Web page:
Background: Recent phase-contrast X-ray imaging studies suggest that inspiration primarily drives lung aeration and airway liquid clearance at birth, which questions the role of adrenaline-induced activation of epithelial sodium channels (ENaCs). We hypothesized that pressures generated by inspiration have a greater role in airway liquid clearance than do ENaCs after birth.
Methods: Rabbit pups (30 d of gestation) were delivered and sedated, and 0.1 ml of saline (S) or amiloride (Am; an ENaC inhibitor) was instilled into the lungs before mechanical ventilation. Two other groups (30 d of gestation) were treated similarly but were also given adrenaline (S/Ad and Am/Ad) before mechanical ventilation.
Results: Amiloride and adrenaline did not affect functional residual capacity (FRC) recruitment (P > 0.05). Amiloride increased the rate of FRC loss between inflations (Am: -5.2 ± 0.6 ml/kg/s), whereas adrenaline reduced the rate of FRC loss (S/Ad: -1.9 ± 0.3 ml/kg/s) as compared with saline-treated controls (S: -3.5 ± -0.6 ml/kg/s; P < 0.05).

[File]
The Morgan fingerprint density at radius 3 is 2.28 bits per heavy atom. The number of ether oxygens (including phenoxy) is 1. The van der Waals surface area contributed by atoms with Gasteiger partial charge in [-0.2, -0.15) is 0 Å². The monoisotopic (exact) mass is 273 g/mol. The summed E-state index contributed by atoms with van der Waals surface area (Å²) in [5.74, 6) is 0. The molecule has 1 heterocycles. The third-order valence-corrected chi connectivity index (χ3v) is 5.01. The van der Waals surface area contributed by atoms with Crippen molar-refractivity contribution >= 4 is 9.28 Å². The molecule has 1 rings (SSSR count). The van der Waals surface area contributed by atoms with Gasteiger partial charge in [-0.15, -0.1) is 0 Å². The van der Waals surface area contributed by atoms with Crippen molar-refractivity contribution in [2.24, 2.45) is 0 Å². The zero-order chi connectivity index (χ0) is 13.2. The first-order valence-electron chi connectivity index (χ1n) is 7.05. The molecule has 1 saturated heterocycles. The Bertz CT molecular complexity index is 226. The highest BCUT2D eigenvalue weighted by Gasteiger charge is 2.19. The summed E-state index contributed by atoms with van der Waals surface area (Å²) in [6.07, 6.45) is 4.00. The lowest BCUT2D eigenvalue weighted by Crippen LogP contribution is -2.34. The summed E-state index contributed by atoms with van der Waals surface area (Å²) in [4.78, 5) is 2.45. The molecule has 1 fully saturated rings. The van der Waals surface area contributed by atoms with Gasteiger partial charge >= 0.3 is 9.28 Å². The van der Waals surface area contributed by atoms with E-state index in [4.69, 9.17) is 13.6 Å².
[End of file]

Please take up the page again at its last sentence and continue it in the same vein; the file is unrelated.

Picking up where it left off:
Conclusion: These data indicate that inspiration is a major determinant of airway liquid clearance and FRC development during positive pressure ventilation. Although ENaC inhibition and adrenaline administration had no detectable effect on FRC development, ENaC may help to prevent liquid from re-entering the airways during expiration.